Prime Minister Justin Trudeau has apologised to natives for more than a century of abuses at boarding schools set up to assimilate Canada's Indigenous peoples.
He was speaking to former students, chiefs and religious leaders at the unveiling of a final report on the schools, which left many boys and girls disconnected from their families, communities and feeling ashamed of being born native.
The previous administration officially apologised in June 2008 for the cultural genocide and launched a truth and reconciliation commission which urged Ottawa to increase funding for natives.
Trudeau has pledged to implement this and 93 other recommendations in the report to help repair the damage caused by the schools.
The forcible separation of some 150,000 children from their families over more than 100 years was an attempt to end the existence of Aboriginals as distinct legal, social, cultural, religious and racial entities in Canada, the long-awaited report by the Truth and Reconciliation Commission of Canada concluded.
"Our goal, as we move forward together, is clear: it is to lift this burden from your shoulders, from those of your families and communities. It is to accept fully our responsibilities and our failings, as a government and as a country," Trudeau told hundreds of residential school survivors as the report was released in Ottawa.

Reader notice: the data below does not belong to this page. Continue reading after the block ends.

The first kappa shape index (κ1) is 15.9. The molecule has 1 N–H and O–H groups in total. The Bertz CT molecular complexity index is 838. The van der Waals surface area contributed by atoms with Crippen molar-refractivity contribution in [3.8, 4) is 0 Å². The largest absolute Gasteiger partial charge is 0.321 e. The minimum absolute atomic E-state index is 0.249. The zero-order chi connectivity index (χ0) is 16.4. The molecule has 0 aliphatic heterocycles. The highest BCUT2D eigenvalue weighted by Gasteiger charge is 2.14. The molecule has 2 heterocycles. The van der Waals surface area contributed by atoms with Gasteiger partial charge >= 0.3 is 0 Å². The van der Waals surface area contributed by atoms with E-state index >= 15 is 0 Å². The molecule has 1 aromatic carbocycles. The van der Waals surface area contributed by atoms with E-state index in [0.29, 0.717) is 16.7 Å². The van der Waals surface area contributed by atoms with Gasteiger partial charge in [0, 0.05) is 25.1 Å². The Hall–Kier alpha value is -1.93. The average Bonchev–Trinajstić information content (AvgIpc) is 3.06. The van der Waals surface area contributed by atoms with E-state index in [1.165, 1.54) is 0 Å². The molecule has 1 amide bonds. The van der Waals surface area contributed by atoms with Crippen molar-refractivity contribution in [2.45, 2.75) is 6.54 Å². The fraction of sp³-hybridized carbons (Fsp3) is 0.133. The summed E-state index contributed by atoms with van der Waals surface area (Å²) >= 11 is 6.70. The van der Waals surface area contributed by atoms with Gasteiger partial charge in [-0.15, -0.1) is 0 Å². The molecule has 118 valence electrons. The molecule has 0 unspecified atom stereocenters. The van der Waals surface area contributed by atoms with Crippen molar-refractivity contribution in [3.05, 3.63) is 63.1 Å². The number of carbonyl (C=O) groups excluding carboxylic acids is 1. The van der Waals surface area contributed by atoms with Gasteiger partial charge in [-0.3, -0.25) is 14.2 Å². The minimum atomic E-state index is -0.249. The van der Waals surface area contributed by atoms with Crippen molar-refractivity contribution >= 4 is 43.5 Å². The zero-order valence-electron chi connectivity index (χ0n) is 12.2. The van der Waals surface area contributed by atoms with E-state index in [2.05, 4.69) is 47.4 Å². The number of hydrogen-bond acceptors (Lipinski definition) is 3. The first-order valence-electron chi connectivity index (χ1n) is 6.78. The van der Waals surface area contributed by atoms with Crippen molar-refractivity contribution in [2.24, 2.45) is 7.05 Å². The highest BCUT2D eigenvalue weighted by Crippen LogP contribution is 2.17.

Trudeau, elected in October, said last week it was time to renew the relationship between Canada and its Aboriginals, and has set up an inquiry to investigate a trend of missing and murdered indigenous women.
The commission, launched as part of a settlement with survivors, said Canada pursued a policy of cultural genocide because "it wished to divest itself of its legal and financial obligations to Aboriginal people and gain control over their land and resources."
The report documented horrific physical abuse, rape, malnutrition and other atrocities suffered by many of the children who attended the schools, typically run by Christian churches on behalf of Ottawa from the 1840s to the 1990s.
The report, the result of a six-year investigation into the matter, identified 3,201 student deaths at residential schools, but said it is probable that many more deaths went unrecorded. "Many students who went to residential school never returned.
They were lost to their families... No one took care to count how many died or to record where they were buried," the report said.
The legacy of the residential school system persists as many Canadian aboriginals struggle to recover from generations of family separation.
Aboriginals, who make up about 5 percent of Canada's population, have higher levels of poverty and a lower life expectancy than other Canadians, and are more often victims of violent crime, addiction and incarceration.
(Reporting by Andrea Hopkins; Editing by Alan Crosby)